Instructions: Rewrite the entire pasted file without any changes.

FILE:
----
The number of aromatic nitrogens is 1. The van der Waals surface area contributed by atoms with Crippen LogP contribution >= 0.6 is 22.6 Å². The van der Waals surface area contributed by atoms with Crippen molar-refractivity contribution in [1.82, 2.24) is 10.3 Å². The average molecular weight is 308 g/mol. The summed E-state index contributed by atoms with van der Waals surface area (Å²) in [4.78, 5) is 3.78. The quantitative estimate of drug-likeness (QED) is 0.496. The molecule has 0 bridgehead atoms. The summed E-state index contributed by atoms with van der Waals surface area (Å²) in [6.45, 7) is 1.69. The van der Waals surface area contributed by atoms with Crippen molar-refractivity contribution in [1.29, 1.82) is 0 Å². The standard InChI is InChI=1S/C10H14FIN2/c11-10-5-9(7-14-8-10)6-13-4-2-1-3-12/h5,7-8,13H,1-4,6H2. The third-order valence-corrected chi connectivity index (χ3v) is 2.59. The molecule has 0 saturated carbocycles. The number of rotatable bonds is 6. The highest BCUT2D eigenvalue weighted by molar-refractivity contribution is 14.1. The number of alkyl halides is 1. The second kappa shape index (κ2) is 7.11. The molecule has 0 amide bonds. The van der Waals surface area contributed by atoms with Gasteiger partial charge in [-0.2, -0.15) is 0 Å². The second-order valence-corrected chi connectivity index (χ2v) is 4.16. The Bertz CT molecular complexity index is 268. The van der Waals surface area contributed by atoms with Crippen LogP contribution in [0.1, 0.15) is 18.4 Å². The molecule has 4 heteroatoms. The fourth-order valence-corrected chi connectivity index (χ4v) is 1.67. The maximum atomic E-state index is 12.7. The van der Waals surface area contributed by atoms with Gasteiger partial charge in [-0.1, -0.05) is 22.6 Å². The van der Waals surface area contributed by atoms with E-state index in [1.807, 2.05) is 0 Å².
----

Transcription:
The number of aromatic nitrogens is 1. The van der Waals surface area contributed by atoms with Crippen LogP contribution >= 0.6 is 22.6 Å². The van der Waals surface area contributed by atoms with Crippen molar-refractivity contribution in [1.82, 2.24) is 10.3 Å². The average molecular weight is 308 g/mol. The summed E-state index contributed by atoms with van der Waals surface area (Å²) in [4.78, 5) is 3.78. The quantitative estimate of drug-likeness (QED) is 0.496. The molecule has 0 bridgehead atoms. The summed E-state index contributed by atoms with van der Waals surface area (Å²) in [6.45, 7) is 1.69. The van der Waals surface area contributed by atoms with Crippen molar-refractivity contribution in [1.29, 1.82) is 0 Å². The standard InChI is InChI=1S/C10H14FIN2/c11-10-5-9(7-14-8-10)6-13-4-2-1-3-12/h5,7-8,13H,1-4,6H2. The third-order valence-corrected chi connectivity index (χ3v) is 2.59. The molecule has 0 saturated carbocycles. The number of rotatable bonds is 6. The highest BCUT2D eigenvalue weighted by molar-refractivity contribution is 14.1. The number of alkyl halides is 1. The second kappa shape index (κ2) is 7.11. The molecule has 0 amide bonds. The van der Waals surface area contributed by atoms with Gasteiger partial charge in [-0.2, -0.15) is 0 Å². The second-order valence-corrected chi connectivity index (χ2v) is 4.16. The Bertz CT molecular complexity index is 268. The van der Waals surface area contributed by atoms with Crippen LogP contribution in [0.1, 0.15) is 18.4 Å². The molecule has 4 heteroatoms. The fourth-order valence-corrected chi connectivity index (χ4v) is 1.67. The maximum atomic E-state index is 12.7. The van der Waals surface area contributed by atoms with Gasteiger partial charge in [-0.1, -0.05) is 22.6 Å². The van der Waals surface area contributed by atoms with E-state index in [1.807, 2.05) is 0 Å².